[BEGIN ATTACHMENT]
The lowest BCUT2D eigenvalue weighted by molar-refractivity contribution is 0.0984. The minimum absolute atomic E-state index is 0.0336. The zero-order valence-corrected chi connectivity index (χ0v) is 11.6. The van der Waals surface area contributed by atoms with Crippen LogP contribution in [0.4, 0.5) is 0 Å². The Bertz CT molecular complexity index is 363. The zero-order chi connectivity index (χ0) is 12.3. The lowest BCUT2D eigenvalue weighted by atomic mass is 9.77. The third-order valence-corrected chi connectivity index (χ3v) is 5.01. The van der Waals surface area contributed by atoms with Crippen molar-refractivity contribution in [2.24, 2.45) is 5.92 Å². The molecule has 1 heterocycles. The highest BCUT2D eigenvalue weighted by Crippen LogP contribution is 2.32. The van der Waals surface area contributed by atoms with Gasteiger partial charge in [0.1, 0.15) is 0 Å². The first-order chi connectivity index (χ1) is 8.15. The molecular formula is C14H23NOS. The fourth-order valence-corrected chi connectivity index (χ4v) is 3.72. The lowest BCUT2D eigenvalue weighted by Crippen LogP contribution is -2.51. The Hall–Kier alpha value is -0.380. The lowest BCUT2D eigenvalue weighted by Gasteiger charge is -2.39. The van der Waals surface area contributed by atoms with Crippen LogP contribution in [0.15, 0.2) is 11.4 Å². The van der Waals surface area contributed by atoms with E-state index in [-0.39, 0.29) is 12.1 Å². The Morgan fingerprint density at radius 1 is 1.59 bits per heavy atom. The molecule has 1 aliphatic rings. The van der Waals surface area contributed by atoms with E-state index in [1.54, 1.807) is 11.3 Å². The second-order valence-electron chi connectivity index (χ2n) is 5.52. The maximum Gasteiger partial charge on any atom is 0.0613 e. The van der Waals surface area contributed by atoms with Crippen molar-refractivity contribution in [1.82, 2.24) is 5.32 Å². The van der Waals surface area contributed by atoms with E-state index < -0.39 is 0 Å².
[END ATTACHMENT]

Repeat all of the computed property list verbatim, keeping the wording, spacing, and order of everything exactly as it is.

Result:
The lowest BCUT2D eigenvalue weighted by molar-refractivity contribution is 0.0984. The minimum absolute atomic E-state index is 0.0336. The zero-order valence-corrected chi connectivity index (χ0v) is 11.6. The van der Waals surface area contributed by atoms with Crippen LogP contribution in [0.4, 0.5) is 0 Å². The Bertz CT molecular complexity index is 363. The zero-order chi connectivity index (χ0) is 12.3. The lowest BCUT2D eigenvalue weighted by atomic mass is 9.77. The third-order valence-corrected chi connectivity index (χ3v) is 5.01. The van der Waals surface area contributed by atoms with Crippen molar-refractivity contribution in [2.24, 2.45) is 5.92 Å². The molecule has 1 heterocycles. The highest BCUT2D eigenvalue weighted by Crippen LogP contribution is 2.32. The van der Waals surface area contributed by atoms with Gasteiger partial charge in [0.1, 0.15) is 0 Å². The first-order chi connectivity index (χ1) is 8.15. The molecular formula is C14H23NOS. The fourth-order valence-corrected chi connectivity index (χ4v) is 3.72. The lowest BCUT2D eigenvalue weighted by Crippen LogP contribution is -2.51. The Hall–Kier alpha value is -0.380. The lowest BCUT2D eigenvalue weighted by Gasteiger charge is -2.39. The van der Waals surface area contributed by atoms with Crippen LogP contribution in [0.15, 0.2) is 11.4 Å². The van der Waals surface area contributed by atoms with E-state index in [-0.39, 0.29) is 12.1 Å². The Morgan fingerprint density at radius 1 is 1.59 bits per heavy atom. The molecule has 1 aliphatic rings. The van der Waals surface area contributed by atoms with E-state index in [1.54, 1.807) is 11.3 Å². The second-order valence-electron chi connectivity index (χ2n) is 5.52. The maximum Gasteiger partial charge on any atom is 0.0613 e. The van der Waals surface area contributed by atoms with Crippen molar-refractivity contribution in [1.82, 2.24) is 5.32 Å². The van der Waals surface area contributed by atoms with E-state index < -0.39 is 0 Å².